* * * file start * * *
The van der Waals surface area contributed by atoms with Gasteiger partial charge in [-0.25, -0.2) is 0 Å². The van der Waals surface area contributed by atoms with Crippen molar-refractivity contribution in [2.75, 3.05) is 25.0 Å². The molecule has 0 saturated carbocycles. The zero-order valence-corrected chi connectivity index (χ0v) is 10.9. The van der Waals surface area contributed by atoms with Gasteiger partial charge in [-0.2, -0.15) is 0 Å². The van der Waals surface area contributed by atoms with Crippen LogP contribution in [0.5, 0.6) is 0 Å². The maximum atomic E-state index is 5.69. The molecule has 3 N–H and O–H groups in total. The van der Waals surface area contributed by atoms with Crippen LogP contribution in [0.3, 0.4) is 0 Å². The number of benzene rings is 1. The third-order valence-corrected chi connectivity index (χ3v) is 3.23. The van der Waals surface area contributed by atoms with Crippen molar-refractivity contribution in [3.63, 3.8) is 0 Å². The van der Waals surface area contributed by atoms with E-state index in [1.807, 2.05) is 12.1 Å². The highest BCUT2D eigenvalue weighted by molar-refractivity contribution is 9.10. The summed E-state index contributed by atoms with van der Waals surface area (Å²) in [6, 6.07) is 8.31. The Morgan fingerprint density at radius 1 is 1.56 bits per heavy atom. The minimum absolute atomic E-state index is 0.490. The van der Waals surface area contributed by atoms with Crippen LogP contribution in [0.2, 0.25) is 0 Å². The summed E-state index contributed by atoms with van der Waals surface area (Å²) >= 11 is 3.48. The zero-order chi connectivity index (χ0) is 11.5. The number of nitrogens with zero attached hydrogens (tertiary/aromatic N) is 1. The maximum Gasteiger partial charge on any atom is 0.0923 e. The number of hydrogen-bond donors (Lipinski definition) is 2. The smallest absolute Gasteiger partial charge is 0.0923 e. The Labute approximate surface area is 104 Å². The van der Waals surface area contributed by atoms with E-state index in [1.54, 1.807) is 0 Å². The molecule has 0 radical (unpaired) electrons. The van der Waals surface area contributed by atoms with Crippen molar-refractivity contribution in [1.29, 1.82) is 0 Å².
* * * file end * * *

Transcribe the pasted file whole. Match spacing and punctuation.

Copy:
The van der Waals surface area contributed by atoms with Gasteiger partial charge in [-0.25, -0.2) is 0 Å². The van der Waals surface area contributed by atoms with Crippen molar-refractivity contribution in [2.75, 3.05) is 25.0 Å². The molecule has 0 saturated carbocycles. The zero-order valence-corrected chi connectivity index (χ0v) is 10.9. The van der Waals surface area contributed by atoms with Gasteiger partial charge in [-0.2, -0.15) is 0 Å². The van der Waals surface area contributed by atoms with Crippen LogP contribution in [0.5, 0.6) is 0 Å². The maximum atomic E-state index is 5.69. The molecule has 3 N–H and O–H groups in total. The van der Waals surface area contributed by atoms with Crippen LogP contribution in [0.3, 0.4) is 0 Å². The number of benzene rings is 1. The third-order valence-corrected chi connectivity index (χ3v) is 3.23. The van der Waals surface area contributed by atoms with Crippen molar-refractivity contribution in [3.63, 3.8) is 0 Å². The van der Waals surface area contributed by atoms with E-state index in [1.807, 2.05) is 12.1 Å². The highest BCUT2D eigenvalue weighted by molar-refractivity contribution is 9.10. The summed E-state index contributed by atoms with van der Waals surface area (Å²) in [6, 6.07) is 8.31. The Morgan fingerprint density at radius 1 is 1.56 bits per heavy atom. The minimum absolute atomic E-state index is 0.490. The van der Waals surface area contributed by atoms with Crippen LogP contribution in [0.2, 0.25) is 0 Å². The summed E-state index contributed by atoms with van der Waals surface area (Å²) >= 11 is 3.48. The zero-order chi connectivity index (χ0) is 11.5. The number of nitrogens with zero attached hydrogens (tertiary/aromatic N) is 1. The maximum Gasteiger partial charge on any atom is 0.0923 e. The number of hydrogen-bond donors (Lipinski definition) is 2. The smallest absolute Gasteiger partial charge is 0.0923 e. The Labute approximate surface area is 104 Å². The van der Waals surface area contributed by atoms with E-state index in [1.54, 1.807) is 0 Å². The molecule has 0 radical (unpaired) electrons. The van der Waals surface area contributed by atoms with Crippen molar-refractivity contribution in [1.29, 1.82) is 0 Å².